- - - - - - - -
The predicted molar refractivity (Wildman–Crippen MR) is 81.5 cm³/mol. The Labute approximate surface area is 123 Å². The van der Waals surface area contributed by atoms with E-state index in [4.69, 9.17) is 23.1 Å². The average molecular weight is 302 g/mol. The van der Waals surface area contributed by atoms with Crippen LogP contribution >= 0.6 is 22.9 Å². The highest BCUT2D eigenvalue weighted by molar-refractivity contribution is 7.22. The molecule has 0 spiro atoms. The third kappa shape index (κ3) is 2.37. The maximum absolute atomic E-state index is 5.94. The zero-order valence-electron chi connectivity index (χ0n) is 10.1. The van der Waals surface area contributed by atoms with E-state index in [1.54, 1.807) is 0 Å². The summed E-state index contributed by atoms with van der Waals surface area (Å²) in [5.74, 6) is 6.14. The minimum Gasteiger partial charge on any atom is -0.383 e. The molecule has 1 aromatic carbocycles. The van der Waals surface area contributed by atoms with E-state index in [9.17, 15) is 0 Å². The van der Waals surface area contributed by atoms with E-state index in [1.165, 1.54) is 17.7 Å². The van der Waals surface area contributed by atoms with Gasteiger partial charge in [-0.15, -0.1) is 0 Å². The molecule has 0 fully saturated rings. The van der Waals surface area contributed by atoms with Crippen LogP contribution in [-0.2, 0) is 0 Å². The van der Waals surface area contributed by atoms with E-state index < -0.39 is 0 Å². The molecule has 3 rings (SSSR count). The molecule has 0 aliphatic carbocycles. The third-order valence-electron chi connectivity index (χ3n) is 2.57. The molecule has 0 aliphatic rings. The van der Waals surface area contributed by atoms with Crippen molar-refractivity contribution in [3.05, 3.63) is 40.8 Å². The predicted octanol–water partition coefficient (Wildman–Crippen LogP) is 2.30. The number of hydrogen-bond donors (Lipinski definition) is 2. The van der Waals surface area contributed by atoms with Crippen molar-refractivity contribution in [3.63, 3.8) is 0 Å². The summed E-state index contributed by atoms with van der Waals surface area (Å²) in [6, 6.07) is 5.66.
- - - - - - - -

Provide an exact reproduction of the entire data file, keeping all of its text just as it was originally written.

The predicted molar refractivity (Wildman–Crippen MR) is 81.5 cm³/mol. The Labute approximate surface area is 123 Å². The van der Waals surface area contributed by atoms with E-state index in [4.69, 9.17) is 23.1 Å². The average molecular weight is 302 g/mol. The van der Waals surface area contributed by atoms with Crippen LogP contribution >= 0.6 is 22.9 Å². The highest BCUT2D eigenvalue weighted by molar-refractivity contribution is 7.22. The molecule has 0 spiro atoms. The third kappa shape index (κ3) is 2.37. The maximum absolute atomic E-state index is 5.94. The zero-order valence-electron chi connectivity index (χ0n) is 10.1. The van der Waals surface area contributed by atoms with E-state index in [1.54, 1.807) is 0 Å². The summed E-state index contributed by atoms with van der Waals surface area (Å²) in [5.74, 6) is 6.14. The minimum Gasteiger partial charge on any atom is -0.383 e. The molecule has 1 aromatic carbocycles. The van der Waals surface area contributed by atoms with E-state index in [9.17, 15) is 0 Å². The van der Waals surface area contributed by atoms with E-state index in [1.165, 1.54) is 17.7 Å². The van der Waals surface area contributed by atoms with Gasteiger partial charge in [-0.15, -0.1) is 0 Å². The molecule has 0 fully saturated rings. The van der Waals surface area contributed by atoms with Crippen LogP contribution in [-0.2, 0) is 0 Å². The van der Waals surface area contributed by atoms with E-state index < -0.39 is 0 Å². The molecule has 3 rings (SSSR count). The molecule has 0 aliphatic carbocycles. The third-order valence-electron chi connectivity index (χ3n) is 2.57. The molecule has 0 aliphatic rings. The van der Waals surface area contributed by atoms with Crippen molar-refractivity contribution in [3.05, 3.63) is 40.8 Å². The predicted octanol–water partition coefficient (Wildman–Crippen LogP) is 2.30. The number of hydrogen-bond donors (Lipinski definition) is 2. The van der Waals surface area contributed by atoms with Crippen molar-refractivity contribution in [3.63, 3.8) is 0 Å². The summed E-state index contributed by atoms with van der Waals surface area (Å²) in [6, 6.07) is 5.66.